via Wis Context

Evolution is quite complicated. Each species has been transformed over hundreds of thousands of years to become what it is today.

This process is practically imperceptible due to how slowly it happens and the minimal magnitude of the changes that take place, but many species have similarities that relate them to each other, and most families of animals keep their similarities not only in their physical appearance but also in their genetics.

More than 50 years ago, evolutionary biologist Susumu Ohno discovered peculiar patterns in the genes of a mammal. Creeping voles, like the rest of mammals, have chromosomes that determine their sex.

But unlike what would be normal, female creeping voles only have one X chromosome in their genes and a double X is found in the sex chromosomes, when in the rest of mammals our sex cells halve their chromosome numbers, inside the tissues that produce ova.

Males are more like the rest of the species, they have two chromosomes throughout the body, X and Y, and only one Y chromosome is found in the sex genes, always the same chromosome to the surprise of scientists. Or so they thought.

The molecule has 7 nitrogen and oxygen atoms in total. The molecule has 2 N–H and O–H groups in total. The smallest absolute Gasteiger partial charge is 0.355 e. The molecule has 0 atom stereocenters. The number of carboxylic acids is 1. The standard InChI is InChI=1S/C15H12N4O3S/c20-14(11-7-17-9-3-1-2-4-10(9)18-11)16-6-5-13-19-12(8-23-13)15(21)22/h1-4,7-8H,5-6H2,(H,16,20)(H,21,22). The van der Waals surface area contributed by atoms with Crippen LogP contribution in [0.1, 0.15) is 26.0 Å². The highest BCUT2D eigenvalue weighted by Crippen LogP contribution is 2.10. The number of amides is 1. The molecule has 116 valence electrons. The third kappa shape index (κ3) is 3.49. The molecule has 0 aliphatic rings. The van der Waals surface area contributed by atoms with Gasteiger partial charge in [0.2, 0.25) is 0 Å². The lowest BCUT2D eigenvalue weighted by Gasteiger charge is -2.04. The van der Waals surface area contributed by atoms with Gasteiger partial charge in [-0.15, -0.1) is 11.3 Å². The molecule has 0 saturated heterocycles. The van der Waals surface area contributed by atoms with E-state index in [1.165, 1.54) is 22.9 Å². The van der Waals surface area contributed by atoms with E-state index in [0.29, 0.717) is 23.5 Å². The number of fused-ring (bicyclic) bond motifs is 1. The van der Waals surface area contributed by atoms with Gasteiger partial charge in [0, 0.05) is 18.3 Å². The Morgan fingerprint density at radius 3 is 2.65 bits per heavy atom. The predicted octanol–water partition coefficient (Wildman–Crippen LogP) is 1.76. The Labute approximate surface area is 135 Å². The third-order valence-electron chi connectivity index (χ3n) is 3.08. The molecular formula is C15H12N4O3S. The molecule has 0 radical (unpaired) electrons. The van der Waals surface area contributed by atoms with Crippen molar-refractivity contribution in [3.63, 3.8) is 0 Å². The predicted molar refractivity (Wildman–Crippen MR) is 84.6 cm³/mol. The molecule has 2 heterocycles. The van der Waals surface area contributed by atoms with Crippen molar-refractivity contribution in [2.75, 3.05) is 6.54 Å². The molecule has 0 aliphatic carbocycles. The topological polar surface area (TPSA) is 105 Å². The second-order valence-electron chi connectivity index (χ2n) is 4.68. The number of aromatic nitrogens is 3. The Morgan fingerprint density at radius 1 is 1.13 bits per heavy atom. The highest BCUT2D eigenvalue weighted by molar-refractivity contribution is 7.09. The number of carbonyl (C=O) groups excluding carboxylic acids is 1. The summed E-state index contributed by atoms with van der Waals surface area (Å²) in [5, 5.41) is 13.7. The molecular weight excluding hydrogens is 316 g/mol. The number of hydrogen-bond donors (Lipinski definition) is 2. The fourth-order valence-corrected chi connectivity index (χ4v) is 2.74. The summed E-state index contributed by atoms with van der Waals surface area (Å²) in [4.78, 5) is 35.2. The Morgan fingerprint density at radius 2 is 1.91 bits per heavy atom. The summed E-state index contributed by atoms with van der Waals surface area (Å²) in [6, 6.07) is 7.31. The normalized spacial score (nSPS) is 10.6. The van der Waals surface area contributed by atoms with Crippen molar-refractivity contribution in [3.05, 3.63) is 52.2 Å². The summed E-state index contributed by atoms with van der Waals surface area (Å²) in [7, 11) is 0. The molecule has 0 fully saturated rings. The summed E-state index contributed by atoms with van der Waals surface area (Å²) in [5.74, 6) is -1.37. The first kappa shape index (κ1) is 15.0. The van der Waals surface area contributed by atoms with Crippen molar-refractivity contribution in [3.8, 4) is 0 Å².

Scientists have not been able to understand the origin of this genetic difference and when evaluating related and close animals in the evolutionary line they realize that other voles do not have this same characteristic so they affirm that this genetic mutation must have occurred in creeping voles less than two million years ago.

“This is basically the weirdest sex chromosome system known to science,” said biologist Scott Roy who, together with a team of scientists, embarked on a mission to try to understand this mystery.

The research resulted in scientists discovering that what had previously been labeled a Y chromosome is actually a remnant of another X chromosome and some sequences of Y, which are ultimately what determines the sex difference at birth.

The research is impressive, and scientists still cannot understand the depth of the mystery and why this species does not have Y chromosomes and still manages to reproduce with differentiated sexes.